Speech sounds elicited electric brain responses in healthy premature infants born 30-35 weeks after conception, demonstrating that the human brain is able to discriminate speech sounds even at this early age, well before term, and supporting previous results suggesting that the human fetus may learn to discriminate sounds while still in the womb. We presented preterm infants with stimulus sequences consisting of a repetitive vowel that was occasionally replaced by a different vowel. This infrequent vowel elicited a response resembling the adult mismatch negativity, which is known to reflect the brain's automatic detection of stimulus change. The present results constitute the ontogenetically earliest discriminative response of the human brain ever recorded.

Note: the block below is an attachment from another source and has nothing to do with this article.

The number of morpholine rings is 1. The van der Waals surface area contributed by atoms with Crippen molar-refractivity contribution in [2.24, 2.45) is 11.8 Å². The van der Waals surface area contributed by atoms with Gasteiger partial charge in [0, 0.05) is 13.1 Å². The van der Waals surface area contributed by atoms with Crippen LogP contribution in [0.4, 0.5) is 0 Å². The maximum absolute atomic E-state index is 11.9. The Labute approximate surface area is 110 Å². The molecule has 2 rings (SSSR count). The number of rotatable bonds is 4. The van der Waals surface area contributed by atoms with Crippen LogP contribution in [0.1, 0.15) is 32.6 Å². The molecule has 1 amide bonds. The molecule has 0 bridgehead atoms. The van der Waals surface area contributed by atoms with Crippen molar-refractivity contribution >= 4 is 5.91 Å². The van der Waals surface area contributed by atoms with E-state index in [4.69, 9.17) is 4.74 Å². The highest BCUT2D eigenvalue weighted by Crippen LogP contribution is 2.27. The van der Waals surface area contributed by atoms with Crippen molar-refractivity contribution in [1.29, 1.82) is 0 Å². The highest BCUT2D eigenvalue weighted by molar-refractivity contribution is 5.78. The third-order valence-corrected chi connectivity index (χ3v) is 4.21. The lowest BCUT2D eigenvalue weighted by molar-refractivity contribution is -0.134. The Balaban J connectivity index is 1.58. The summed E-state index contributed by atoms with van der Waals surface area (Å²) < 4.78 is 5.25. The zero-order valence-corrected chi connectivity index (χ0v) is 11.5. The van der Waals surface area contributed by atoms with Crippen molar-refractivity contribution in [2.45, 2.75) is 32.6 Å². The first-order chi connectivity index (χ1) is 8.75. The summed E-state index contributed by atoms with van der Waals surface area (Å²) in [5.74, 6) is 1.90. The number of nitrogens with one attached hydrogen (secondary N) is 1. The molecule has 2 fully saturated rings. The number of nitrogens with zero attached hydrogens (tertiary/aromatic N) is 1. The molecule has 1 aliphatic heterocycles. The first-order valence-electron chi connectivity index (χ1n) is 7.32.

|Translated title of the contribution||The ontogenetically earliest discriminative response of the human brain|
|Number of pages||4|
|Publication status||Published - 1996|
|MoE publication type||A1 Journal article-refereed|
Fields of Science
- *Brain/gd [Growth & Development] *Brain/ph [Physiology] *Discrimination (Psychology)/ph [Physiology] Evoked Potentials, Auditory/ph [Physiology] Female Gestational Age Human Infant, Newborn *Infant, Premature/px [Psychology] Male Support, Non-U.S. Gov't